On June 5, 2018, the Government of Canada announced via news release the launch of a review of Canada’s Telecommunications Act, Broadcasting Act and Radiocommunication Act, to modernize Canada’s communication legislative framework. The review will be carried out by a panel of seven members from law, business and academics, and will conclude with the publishing of a final report by January 31, 2020. The scope and objectives of the review are set out in Terms of Reference published by the Government for the panel.
Telecommunications Act and Radiocommunication Act
The review will invite the panel to look at ways to promote competition and affordability for telecommunications services including internet and mobile wireless, in a sector with a high degree of concentration. The panel will also consider ways to improve access to telecommunications services for Canadians in rural and remote areas, including for Indigenous communities. The review will aim to examine concerns about consumer protection, rights and accessibility, and concerns about safety, security and privacy, especially when it comes to the emergence of new technologies (e.g. 5G networks) and the evolution of existing ones (e.g. Internet of Things). Finally, the review will be guided by the principle of net neutrality and will explore ways to build on Canada’s existing net neutrality framework as an increasing number of activities are shifting online and networks are carrying an increasingly diverse range of applications.
The panel will be tasked with finding ways to ensure that there remains a level playing field between traditional broadcasters and new players in Canada’s broadcasting market (e.g. online audio and video streaming services), particularly when it comes to the obligation to support Canadian content in both French and English, and promote cultural diversity. The panel will consider the extent to which these new players should be brought into the regulatory framework and be required to contribute to the creation, production and distribution of Canadian content, just as traditional broadcasters are currently required to do through financial contributions, programming expenditure, and exhibition requirements.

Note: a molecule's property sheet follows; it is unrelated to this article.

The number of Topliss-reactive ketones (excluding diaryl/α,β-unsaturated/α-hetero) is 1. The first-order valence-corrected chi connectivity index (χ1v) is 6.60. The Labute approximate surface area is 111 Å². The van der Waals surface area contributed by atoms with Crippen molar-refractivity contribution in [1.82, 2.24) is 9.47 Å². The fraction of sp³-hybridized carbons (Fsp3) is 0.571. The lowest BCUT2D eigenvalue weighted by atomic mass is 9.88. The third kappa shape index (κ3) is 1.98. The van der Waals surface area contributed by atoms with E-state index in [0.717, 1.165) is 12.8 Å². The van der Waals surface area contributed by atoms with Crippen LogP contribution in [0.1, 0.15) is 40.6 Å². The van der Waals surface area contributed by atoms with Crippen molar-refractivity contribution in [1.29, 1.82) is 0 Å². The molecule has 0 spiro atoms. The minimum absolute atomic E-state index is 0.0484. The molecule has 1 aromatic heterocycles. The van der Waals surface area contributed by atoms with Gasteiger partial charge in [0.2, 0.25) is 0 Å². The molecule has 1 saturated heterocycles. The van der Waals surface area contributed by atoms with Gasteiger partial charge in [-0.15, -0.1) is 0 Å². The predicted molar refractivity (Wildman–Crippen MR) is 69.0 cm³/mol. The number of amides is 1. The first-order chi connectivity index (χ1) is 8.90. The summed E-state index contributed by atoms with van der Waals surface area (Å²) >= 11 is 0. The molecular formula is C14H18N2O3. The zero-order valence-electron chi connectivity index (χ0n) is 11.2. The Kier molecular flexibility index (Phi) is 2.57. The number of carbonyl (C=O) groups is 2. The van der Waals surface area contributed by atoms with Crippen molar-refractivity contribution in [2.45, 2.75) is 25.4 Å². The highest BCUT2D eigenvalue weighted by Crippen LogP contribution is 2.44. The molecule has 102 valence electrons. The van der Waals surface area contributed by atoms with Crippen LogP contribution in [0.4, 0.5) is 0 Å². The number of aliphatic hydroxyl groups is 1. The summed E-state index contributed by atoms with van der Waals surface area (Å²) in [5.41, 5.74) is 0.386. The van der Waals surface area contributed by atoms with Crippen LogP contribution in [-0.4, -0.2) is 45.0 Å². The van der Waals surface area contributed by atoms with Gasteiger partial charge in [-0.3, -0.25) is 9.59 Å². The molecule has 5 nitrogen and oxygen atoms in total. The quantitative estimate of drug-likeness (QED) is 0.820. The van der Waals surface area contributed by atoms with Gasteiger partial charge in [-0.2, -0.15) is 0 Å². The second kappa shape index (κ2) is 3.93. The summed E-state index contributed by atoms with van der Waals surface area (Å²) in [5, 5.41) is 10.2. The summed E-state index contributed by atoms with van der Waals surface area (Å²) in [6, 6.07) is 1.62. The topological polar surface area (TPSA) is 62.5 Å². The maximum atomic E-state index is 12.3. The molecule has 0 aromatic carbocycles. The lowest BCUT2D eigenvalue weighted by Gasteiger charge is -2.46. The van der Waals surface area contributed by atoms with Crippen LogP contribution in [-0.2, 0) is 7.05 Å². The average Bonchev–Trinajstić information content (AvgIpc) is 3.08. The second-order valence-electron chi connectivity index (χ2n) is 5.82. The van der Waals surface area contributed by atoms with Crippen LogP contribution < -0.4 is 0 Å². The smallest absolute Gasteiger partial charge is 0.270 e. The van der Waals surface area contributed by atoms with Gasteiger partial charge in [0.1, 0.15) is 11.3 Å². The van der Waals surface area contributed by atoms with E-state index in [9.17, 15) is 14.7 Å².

In the Government’s news release announcing the launch of the review, Canada’s Minister of Canadian Heritage is quoted as saying, “the principle guiding this review is clear: if you profit, you contribute—there is no free ride”. In a recent report by Canada’s broadcasting regulator titled, Harnessing Change: The Future of Programming Distribution in Canada, the regulator similarly suggested that online audio and video services should be required to support the production and promotion of audio and video content made by and for Canadians. However, the Government has rejected the idea of an internet/online streaming service tax and the Terms of Reference confirm that the Government is not interested in an approach that increases the cost of services to Canadians.
In addition to the above, the panel will also look at how to ensure the continuing viability of traditional news programming which has been disrupted by the internet. To that end, the review will involve rethinking the mandate of the national public broadcaster (CBC/Radio-Canada) in light of today’s increasingly open, global, and competitive communications environment. Finally, the panel will also consider ways to combat the increasing distribution of false and misleading information on online social media platforms.
Author – Randeep Nijjar